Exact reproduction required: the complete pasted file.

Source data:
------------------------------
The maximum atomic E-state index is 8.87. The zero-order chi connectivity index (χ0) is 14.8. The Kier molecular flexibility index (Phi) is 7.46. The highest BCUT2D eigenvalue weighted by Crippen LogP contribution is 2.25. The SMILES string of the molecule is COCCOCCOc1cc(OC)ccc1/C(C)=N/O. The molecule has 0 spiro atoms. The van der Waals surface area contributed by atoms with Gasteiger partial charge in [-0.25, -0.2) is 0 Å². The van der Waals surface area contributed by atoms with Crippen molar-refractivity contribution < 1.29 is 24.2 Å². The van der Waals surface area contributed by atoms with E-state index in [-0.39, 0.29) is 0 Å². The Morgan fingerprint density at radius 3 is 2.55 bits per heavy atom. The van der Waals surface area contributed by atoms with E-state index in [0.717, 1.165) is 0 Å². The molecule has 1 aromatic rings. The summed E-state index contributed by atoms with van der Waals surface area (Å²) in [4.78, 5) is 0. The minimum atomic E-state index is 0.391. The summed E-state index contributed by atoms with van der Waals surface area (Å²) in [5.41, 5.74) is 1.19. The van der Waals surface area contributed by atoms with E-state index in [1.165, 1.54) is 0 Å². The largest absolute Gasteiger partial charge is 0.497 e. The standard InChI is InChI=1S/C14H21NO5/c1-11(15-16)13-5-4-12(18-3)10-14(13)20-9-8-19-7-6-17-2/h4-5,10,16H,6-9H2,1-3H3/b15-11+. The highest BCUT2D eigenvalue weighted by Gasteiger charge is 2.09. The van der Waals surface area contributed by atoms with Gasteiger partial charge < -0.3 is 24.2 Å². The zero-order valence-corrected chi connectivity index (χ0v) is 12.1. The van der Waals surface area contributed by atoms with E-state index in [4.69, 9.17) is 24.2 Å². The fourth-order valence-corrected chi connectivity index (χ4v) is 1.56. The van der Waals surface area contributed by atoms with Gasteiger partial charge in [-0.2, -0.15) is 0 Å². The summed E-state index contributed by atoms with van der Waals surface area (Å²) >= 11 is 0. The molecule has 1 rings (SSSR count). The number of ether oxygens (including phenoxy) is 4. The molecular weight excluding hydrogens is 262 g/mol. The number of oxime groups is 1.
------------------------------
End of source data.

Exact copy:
The maximum atomic E-state index is 8.87. The zero-order chi connectivity index (χ0) is 14.8. The Kier molecular flexibility index (Phi) is 7.46. The highest BCUT2D eigenvalue weighted by Crippen LogP contribution is 2.25. The SMILES string of the molecule is COCCOCCOc1cc(OC)ccc1/C(C)=N/O. The molecule has 0 spiro atoms. The van der Waals surface area contributed by atoms with Gasteiger partial charge in [-0.25, -0.2) is 0 Å². The van der Waals surface area contributed by atoms with Crippen molar-refractivity contribution < 1.29 is 24.2 Å². The van der Waals surface area contributed by atoms with E-state index in [-0.39, 0.29) is 0 Å². The Morgan fingerprint density at radius 3 is 2.55 bits per heavy atom. The van der Waals surface area contributed by atoms with E-state index in [0.717, 1.165) is 0 Å². The molecule has 1 aromatic rings. The summed E-state index contributed by atoms with van der Waals surface area (Å²) in [4.78, 5) is 0. The minimum atomic E-state index is 0.391. The summed E-state index contributed by atoms with van der Waals surface area (Å²) in [5.41, 5.74) is 1.19. The van der Waals surface area contributed by atoms with E-state index in [1.165, 1.54) is 0 Å². The largest absolute Gasteiger partial charge is 0.497 e. The standard InChI is InChI=1S/C14H21NO5/c1-11(15-16)13-5-4-12(18-3)10-14(13)20-9-8-19-7-6-17-2/h4-5,10,16H,6-9H2,1-3H3/b15-11+. The highest BCUT2D eigenvalue weighted by Gasteiger charge is 2.09. The van der Waals surface area contributed by atoms with Gasteiger partial charge < -0.3 is 24.2 Å². The zero-order valence-corrected chi connectivity index (χ0v) is 12.1. The van der Waals surface area contributed by atoms with E-state index in [4.69, 9.17) is 24.2 Å². The fourth-order valence-corrected chi connectivity index (χ4v) is 1.56. The van der Waals surface area contributed by atoms with Gasteiger partial charge in [-0.2, -0.15) is 0 Å². The summed E-state index contributed by atoms with van der Waals surface area (Å²) >= 11 is 0. The molecule has 1 rings (SSSR count). The number of ether oxygens (including phenoxy) is 4. The molecular weight excluding hydrogens is 262 g/mol. The number of oxime groups is 1.